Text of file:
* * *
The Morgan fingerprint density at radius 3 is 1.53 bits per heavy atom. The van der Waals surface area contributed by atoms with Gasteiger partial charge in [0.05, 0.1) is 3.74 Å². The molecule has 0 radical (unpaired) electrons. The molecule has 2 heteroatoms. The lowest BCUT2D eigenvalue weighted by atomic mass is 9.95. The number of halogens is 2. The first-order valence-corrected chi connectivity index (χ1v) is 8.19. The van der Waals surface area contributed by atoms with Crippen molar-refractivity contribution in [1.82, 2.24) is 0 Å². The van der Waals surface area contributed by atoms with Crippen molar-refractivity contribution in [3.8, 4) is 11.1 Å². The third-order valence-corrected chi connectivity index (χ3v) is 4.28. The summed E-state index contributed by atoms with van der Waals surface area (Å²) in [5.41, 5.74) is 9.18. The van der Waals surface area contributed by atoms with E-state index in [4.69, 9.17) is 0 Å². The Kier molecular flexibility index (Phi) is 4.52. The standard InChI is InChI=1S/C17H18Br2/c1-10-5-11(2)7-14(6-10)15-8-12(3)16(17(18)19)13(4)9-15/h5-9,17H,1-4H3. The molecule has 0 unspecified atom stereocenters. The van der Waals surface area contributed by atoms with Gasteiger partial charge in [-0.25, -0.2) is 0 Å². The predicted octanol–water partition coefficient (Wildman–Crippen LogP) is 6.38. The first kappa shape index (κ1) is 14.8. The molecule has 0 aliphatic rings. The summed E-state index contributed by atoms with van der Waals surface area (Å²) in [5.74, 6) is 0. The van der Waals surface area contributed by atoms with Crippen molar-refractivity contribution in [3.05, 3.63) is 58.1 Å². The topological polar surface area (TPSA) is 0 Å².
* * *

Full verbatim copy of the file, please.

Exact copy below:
The Morgan fingerprint density at radius 3 is 1.53 bits per heavy atom. The van der Waals surface area contributed by atoms with Gasteiger partial charge in [0.05, 0.1) is 3.74 Å². The molecule has 0 radical (unpaired) electrons. The molecule has 2 heteroatoms. The lowest BCUT2D eigenvalue weighted by atomic mass is 9.95. The number of halogens is 2. The first-order valence-corrected chi connectivity index (χ1v) is 8.19. The van der Waals surface area contributed by atoms with Crippen molar-refractivity contribution in [1.82, 2.24) is 0 Å². The van der Waals surface area contributed by atoms with Crippen molar-refractivity contribution in [3.8, 4) is 11.1 Å². The third-order valence-corrected chi connectivity index (χ3v) is 4.28. The summed E-state index contributed by atoms with van der Waals surface area (Å²) in [5.41, 5.74) is 9.18. The van der Waals surface area contributed by atoms with E-state index in [4.69, 9.17) is 0 Å². The Kier molecular flexibility index (Phi) is 4.52. The standard InChI is InChI=1S/C17H18Br2/c1-10-5-11(2)7-14(6-10)15-8-12(3)16(17(18)19)13(4)9-15/h5-9,17H,1-4H3. The molecule has 0 unspecified atom stereocenters. The van der Waals surface area contributed by atoms with Gasteiger partial charge in [-0.25, -0.2) is 0 Å². The predicted octanol–water partition coefficient (Wildman–Crippen LogP) is 6.38. The first kappa shape index (κ1) is 14.8. The molecule has 0 aliphatic rings. The summed E-state index contributed by atoms with van der Waals surface area (Å²) in [5.74, 6) is 0. The van der Waals surface area contributed by atoms with Crippen molar-refractivity contribution in [3.05, 3.63) is 58.1 Å². The topological polar surface area (TPSA) is 0 Å².